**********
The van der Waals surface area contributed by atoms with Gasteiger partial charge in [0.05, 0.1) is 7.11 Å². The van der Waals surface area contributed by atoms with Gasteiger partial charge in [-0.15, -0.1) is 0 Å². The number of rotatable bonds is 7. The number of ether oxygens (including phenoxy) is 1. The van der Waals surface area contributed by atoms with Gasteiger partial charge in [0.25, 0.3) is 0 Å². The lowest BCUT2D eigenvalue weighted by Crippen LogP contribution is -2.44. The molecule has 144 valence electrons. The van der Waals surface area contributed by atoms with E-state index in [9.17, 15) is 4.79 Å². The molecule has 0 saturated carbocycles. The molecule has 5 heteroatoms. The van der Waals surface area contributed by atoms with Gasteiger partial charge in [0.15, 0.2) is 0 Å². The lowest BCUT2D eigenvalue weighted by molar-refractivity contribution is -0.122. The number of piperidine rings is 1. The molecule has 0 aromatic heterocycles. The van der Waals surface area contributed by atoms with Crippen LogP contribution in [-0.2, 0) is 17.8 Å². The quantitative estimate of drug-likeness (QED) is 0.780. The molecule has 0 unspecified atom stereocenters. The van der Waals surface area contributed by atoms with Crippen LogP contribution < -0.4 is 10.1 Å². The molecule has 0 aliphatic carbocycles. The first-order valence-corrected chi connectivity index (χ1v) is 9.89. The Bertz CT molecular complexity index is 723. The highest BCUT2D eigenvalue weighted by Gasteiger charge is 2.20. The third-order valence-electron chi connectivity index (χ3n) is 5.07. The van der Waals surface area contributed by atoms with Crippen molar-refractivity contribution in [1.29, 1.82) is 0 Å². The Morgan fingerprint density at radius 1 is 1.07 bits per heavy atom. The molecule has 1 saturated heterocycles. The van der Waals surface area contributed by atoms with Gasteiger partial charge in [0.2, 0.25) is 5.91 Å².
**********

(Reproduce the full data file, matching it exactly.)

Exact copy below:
The van der Waals surface area contributed by atoms with Gasteiger partial charge in [0.05, 0.1) is 7.11 Å². The van der Waals surface area contributed by atoms with Gasteiger partial charge in [-0.15, -0.1) is 0 Å². The number of rotatable bonds is 7. The number of ether oxygens (including phenoxy) is 1. The van der Waals surface area contributed by atoms with Gasteiger partial charge in [0.25, 0.3) is 0 Å². The lowest BCUT2D eigenvalue weighted by Crippen LogP contribution is -2.44. The molecule has 144 valence electrons. The van der Waals surface area contributed by atoms with E-state index in [9.17, 15) is 4.79 Å². The molecule has 0 saturated carbocycles. The molecule has 5 heteroatoms. The van der Waals surface area contributed by atoms with Gasteiger partial charge in [0.15, 0.2) is 0 Å². The lowest BCUT2D eigenvalue weighted by molar-refractivity contribution is -0.122. The number of piperidine rings is 1. The molecule has 0 aromatic heterocycles. The van der Waals surface area contributed by atoms with Crippen LogP contribution in [-0.2, 0) is 17.8 Å². The quantitative estimate of drug-likeness (QED) is 0.780. The molecule has 0 unspecified atom stereocenters. The van der Waals surface area contributed by atoms with Crippen LogP contribution < -0.4 is 10.1 Å². The molecule has 0 aliphatic carbocycles. The first-order valence-corrected chi connectivity index (χ1v) is 9.89. The Bertz CT molecular complexity index is 723. The highest BCUT2D eigenvalue weighted by Gasteiger charge is 2.20. The third-order valence-electron chi connectivity index (χ3n) is 5.07. The van der Waals surface area contributed by atoms with Crippen molar-refractivity contribution in [1.29, 1.82) is 0 Å². The Morgan fingerprint density at radius 1 is 1.07 bits per heavy atom. The molecule has 1 saturated heterocycles. The van der Waals surface area contributed by atoms with Gasteiger partial charge in [0.2, 0.25) is 5.91 Å².